Our library discards books periodically, and leaves them on a table at the front for people to take home. I look for things that are interesting or funny. So I pick up a lot of social science stuff written in the 70's, a truly hideous book from the 80's about women and their wombs of destiny, and a really funny one called "smoke in my lungs" which was a poetry book written on acid trips.
I digress. Recently I picked up a book written in 1978, when many of you weren't even born, called "HELP: A handbook for working mothers" And it describes fairly frankly the issues that women face as they phase into the workforce.
It was sort of heartbreaking to see that the majority of issues they discussed around spousal dynamics, balancing work and life, single parenting, dealing with the male partner were... the exact same issues I see in my life and in those around me (I work in field that is almost exclusively male) every. single. day.
It was very much a "the more things change, the more they stay the same" sort of moment.
In my larger workplace, I still watch, for example, when a small group of peers are talking or having a meeting, if one of the men starts to talk, the women almost universally stop talking respectfully and turn towards them. The men do NOT do the same for the women. And this is a fairly 50/50, almost exclusively north american caucasian workplace (age varies widely).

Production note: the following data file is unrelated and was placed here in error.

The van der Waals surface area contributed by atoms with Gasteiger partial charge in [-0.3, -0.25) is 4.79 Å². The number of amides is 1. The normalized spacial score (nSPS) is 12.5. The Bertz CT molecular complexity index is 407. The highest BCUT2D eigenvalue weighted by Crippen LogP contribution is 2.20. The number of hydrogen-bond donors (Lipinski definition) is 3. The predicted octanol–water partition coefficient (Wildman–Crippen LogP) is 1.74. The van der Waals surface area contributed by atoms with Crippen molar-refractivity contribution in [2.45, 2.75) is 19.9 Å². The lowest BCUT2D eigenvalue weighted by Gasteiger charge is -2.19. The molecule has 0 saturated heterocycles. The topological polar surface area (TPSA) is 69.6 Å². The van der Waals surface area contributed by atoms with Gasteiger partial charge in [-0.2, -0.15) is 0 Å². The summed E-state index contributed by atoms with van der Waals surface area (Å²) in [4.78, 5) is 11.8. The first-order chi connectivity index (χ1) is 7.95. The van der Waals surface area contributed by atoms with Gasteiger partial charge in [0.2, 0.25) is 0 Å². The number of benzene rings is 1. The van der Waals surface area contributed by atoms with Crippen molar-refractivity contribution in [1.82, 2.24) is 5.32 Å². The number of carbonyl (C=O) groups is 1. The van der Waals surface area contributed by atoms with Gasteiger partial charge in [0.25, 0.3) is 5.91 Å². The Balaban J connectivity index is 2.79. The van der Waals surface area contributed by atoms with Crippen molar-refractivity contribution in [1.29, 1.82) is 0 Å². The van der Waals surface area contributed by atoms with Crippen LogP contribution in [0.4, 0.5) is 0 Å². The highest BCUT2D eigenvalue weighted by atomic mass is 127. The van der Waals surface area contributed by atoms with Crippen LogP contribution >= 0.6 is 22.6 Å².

So... yeah. I'm not holding out a lot of hope on progress, because in 30 years it doesn't seem like we've made much.
I don't have a lot to add to what has been said. I can say that simply being open, modeling that it's ok to express emotions, and being there for my son to talk to has apparently been working so far. I mean, older son still occasionally expresses opinions that blow my mind with their unaware sexism, but in general I feel like because he can and actually does talk to me about anything, I can guide him to really be relaxed and comfortable with all sides of himself, both the "masculine" and "feminine" sides, without shame.